It will get a little harder soon for rooftop solar households to “zero out” their utility bills and avoid standard charges, under rate changes adopted last week by the California Public Utilities Commission.
The commission authorized San Diego Gas & Electric to double its minimum charge on monthly residential utility bills to $10. The change will be phased in starting in November and eventually rise beyond $10 to offset inflation.
The majority of customers pay at least that much for electricity and won’t see any difference unless they shut off the power during an extended vacation.
A small portion of rooftop solar households, however, are accustomed to offsetting their entire electric bill with solar energy. Households that produce their own electricity under the state’s “net metering” provisions can offset their power use at the full retail rate, effectively winding the electric meter back to zero.
“They don’t get the minimum charges back if they overproduce electricity,” said Brad Heavner, policy director for the California Solar Energy Industries Association.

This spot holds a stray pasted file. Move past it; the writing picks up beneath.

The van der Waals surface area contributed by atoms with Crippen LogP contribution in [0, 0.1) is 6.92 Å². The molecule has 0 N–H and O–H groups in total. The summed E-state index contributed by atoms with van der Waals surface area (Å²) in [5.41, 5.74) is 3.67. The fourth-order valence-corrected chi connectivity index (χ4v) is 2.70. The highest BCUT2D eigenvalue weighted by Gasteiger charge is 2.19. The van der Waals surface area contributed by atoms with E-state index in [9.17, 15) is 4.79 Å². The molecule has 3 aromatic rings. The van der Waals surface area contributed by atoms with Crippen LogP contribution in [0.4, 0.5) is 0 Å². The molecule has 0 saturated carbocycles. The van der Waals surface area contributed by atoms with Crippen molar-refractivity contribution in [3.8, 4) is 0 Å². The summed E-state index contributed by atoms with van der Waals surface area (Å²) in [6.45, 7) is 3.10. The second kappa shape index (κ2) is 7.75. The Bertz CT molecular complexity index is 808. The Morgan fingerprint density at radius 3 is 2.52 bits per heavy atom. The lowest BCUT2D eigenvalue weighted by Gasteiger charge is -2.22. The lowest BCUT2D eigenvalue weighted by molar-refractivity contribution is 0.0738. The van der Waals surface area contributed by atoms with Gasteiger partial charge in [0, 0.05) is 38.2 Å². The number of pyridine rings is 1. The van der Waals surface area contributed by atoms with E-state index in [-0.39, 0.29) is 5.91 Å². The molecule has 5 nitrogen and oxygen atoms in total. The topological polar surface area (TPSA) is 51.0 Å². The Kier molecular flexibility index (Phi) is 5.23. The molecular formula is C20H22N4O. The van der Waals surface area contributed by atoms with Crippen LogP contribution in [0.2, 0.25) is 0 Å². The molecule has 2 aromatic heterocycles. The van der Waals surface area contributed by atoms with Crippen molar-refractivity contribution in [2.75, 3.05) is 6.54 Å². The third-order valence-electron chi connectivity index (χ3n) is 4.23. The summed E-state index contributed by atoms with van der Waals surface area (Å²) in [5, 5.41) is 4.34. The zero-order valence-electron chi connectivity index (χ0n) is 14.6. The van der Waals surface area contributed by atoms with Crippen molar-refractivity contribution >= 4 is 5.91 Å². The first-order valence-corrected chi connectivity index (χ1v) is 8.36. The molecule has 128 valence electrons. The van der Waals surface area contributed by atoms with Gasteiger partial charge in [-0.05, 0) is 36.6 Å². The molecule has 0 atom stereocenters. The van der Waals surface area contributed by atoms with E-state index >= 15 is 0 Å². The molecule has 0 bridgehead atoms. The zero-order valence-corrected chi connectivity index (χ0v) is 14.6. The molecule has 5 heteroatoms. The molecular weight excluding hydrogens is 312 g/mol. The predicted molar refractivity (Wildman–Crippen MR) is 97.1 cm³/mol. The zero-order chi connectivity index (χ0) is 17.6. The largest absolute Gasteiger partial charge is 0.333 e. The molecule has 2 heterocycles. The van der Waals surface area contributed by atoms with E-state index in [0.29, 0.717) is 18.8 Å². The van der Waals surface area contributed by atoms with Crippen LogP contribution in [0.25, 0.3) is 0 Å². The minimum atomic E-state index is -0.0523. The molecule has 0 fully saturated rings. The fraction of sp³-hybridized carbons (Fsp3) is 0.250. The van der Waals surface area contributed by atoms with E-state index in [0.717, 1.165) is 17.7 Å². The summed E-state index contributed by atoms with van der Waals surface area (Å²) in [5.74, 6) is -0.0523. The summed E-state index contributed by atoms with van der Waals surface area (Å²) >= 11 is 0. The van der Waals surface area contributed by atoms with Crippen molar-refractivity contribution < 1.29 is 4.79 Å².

SDG&E spokeswoman Amber Albrecht said solar customers can still offset utility charges entirely by producing surplus solar electricity that is sold back to the utility at about 4 cents a kilowatt hour.
The utility does not gain additional revenue from the minimum charge because other customers are billed less as a result.
Solar customers in San Diego have the option of paying their electric bill once a year, according to a preliminary estimate by SDG&E.
As a result of bill changes, about 1,000 additional solar households in the San Diego region will have minimum bill charges to pay at the end of each year, according to a preliminary estimate by SDG&E.
read more at: http://www.sandiegouniontribune.com/news/2015/jul/07/solar-benefits-dwindle/
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